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there is nothing in the section to indicate the characteristics and functions of these certificates. If they were to be of the same character as silver certificates in circulation under existing laws, they would at best be receivable only for customs, taxes, and all public dues; and under the language of this section it is, to say the least, extremely doubtful whether the certificates it contemplates would be lawfully received even for such purposes.

Whatever else may be said of the uncertainties of expression in this bill, they certainly ought not to be found in legislation affecting subjects so important and far-reaching as our finances and currency. In stating other and more important reasons for my disapproval of this section I shall, however, assume that under its provisions the Treasury notes issued in payment for silver bullion will continue to be redeemed as heretofore, in silver or gold, at the option of the holders, and that if when they are presented for redemption or reach the Treasury in any other manner there are in the Treasury coined silver dollars equal in nominal value to such Treasury notes, then and in that case the notes will be destroyed and silver certificates to an equal amount be substituted.

I am convinced that this scheme is ill advised and dangerous. ultimate result of its operation Treasury notes, which are legal tender for all debts, public and private, and which are redeemable in gold or silver at the option of the holder, will be replaced by silver certificates, which, whatever may be their character and description, will have none of these qualities. In anticipation of this result and as an immediate effect the Treasury notes will naturally appreciate in value and desirability. The fact that gold can be realized upon them and the further fact that their destruction has been decreed when they reach the Treasury must tend to their withdrawal from general circulation to be immediately presented for gold redemption or to be hoarded for presentation at a more convenient season. The sequel of both operations will be a large addition to the silver currency in our circulation and a corresponding reduction of gold in the Treasury. The argument has been made that these things will not occur at once, because a long time must elapse before the coinage of anything but the seigniorage can be entered upon. If the physical effects of the execution of the second section of this bill are not to be realized until far in the future, this may furnish a strong reason why it should not be passed so much in advance; but the postponement of its actual operation can not prevent the fear and loss of confidence and nervous precaution which would immediately follow its passage and bring about its worst consequences. I regard this section of the bill as embodying a plan by which the Government will be obliged to pay out its scanty store of gold for no other purpose than to force an unnatural addition of silver money into the hands of our people. This is an exact reversal of the policy which safe finance dictates if we are to preserve parity between gold and silver and maintain sensible bimetallism.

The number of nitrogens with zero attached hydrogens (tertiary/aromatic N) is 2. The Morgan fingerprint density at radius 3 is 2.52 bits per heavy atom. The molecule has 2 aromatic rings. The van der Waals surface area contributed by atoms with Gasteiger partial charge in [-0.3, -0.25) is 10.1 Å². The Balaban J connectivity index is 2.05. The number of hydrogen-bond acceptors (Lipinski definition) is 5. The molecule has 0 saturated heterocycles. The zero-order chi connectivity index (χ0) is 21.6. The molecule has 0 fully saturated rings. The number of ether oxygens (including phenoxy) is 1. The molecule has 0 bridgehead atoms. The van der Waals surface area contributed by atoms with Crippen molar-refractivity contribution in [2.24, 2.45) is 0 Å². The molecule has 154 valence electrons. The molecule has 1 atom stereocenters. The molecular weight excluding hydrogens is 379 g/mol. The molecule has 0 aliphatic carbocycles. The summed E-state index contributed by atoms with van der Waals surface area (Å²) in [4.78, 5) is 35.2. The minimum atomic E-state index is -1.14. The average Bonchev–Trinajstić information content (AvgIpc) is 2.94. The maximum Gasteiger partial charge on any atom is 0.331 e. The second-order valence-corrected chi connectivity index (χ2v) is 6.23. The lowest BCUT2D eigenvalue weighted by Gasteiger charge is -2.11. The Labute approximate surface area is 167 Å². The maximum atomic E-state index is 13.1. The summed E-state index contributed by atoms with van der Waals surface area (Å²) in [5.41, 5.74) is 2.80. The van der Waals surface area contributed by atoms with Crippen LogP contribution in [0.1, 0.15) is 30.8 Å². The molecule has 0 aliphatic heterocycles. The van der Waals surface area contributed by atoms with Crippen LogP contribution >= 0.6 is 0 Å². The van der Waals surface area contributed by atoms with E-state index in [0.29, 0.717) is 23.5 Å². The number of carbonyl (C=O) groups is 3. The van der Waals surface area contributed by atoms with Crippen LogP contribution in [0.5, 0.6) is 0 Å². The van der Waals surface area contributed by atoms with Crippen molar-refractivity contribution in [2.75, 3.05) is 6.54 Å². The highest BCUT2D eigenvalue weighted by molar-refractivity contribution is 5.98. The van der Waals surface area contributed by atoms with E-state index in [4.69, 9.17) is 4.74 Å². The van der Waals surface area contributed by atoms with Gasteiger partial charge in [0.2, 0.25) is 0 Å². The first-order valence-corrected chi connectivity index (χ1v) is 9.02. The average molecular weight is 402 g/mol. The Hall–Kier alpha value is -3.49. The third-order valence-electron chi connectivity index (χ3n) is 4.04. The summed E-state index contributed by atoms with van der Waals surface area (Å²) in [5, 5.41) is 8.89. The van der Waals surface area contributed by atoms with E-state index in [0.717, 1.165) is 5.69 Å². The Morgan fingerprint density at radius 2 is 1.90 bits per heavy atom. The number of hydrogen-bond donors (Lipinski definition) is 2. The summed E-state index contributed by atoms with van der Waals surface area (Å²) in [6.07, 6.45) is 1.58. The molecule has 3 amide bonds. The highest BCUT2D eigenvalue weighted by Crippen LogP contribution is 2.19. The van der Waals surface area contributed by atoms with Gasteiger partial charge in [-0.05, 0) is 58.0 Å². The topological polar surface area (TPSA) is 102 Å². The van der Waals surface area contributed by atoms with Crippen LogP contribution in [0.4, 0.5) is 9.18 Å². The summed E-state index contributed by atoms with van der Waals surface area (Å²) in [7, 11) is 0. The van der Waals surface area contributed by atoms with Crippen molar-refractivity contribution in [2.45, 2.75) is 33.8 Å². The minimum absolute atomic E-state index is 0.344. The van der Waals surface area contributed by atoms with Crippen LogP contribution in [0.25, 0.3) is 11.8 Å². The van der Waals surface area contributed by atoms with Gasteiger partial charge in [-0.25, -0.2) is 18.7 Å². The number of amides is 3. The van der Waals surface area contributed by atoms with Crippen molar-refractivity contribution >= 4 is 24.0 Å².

We have now outstanding more than $338,000,000 in silver certificates issued under existing laws. They are serving the purpose of money usefully and without question. Our gold reserve, amounting to only a little more than $100,000,000, is directly charged with the redemption of $346,000,000 of United States notes. When it is proposed to inflate our silver currency it is a time for strengthening our gold reserve instead of depleting it. I can not conceive of a longer step toward silver monometallism than we take when we spend our gold to buy silver certificates for circulation, especially in view of the practical difficulties surrounding the replenishment of our gold.

This leads me to earnestly present the desirability of granting to the Secretary of the Treasury a better power than now exists to issue bonds to protect our gold reserve when for any reason it should be necessary. Our currency is in such a confused condition and our financial affairs are apt to assume at any time so critical a position that it seems to me such a course is dictated by ordinary prudence.

I am not insensible to the arguments in favor of coining the bullion seigniorage now in the Treasury, and I believe it could be done safely and with advantage if the Secretary of the Treasury had the power to issue bonds at a low rate of interest under authority in substitution of that now existing and better suited to the protection of the Treasury.

I hope a way will present itself in the near future for the adjustment of our monetary affairs in such a comprehensive and conservative manner as will accord to silver its proper place in our currency; but in the meantime I am extremely solicitous that whatever action we take on this subject may be such as to prevent loss and discouragement to our people at home and the destruction of confidence in our financial management abroad.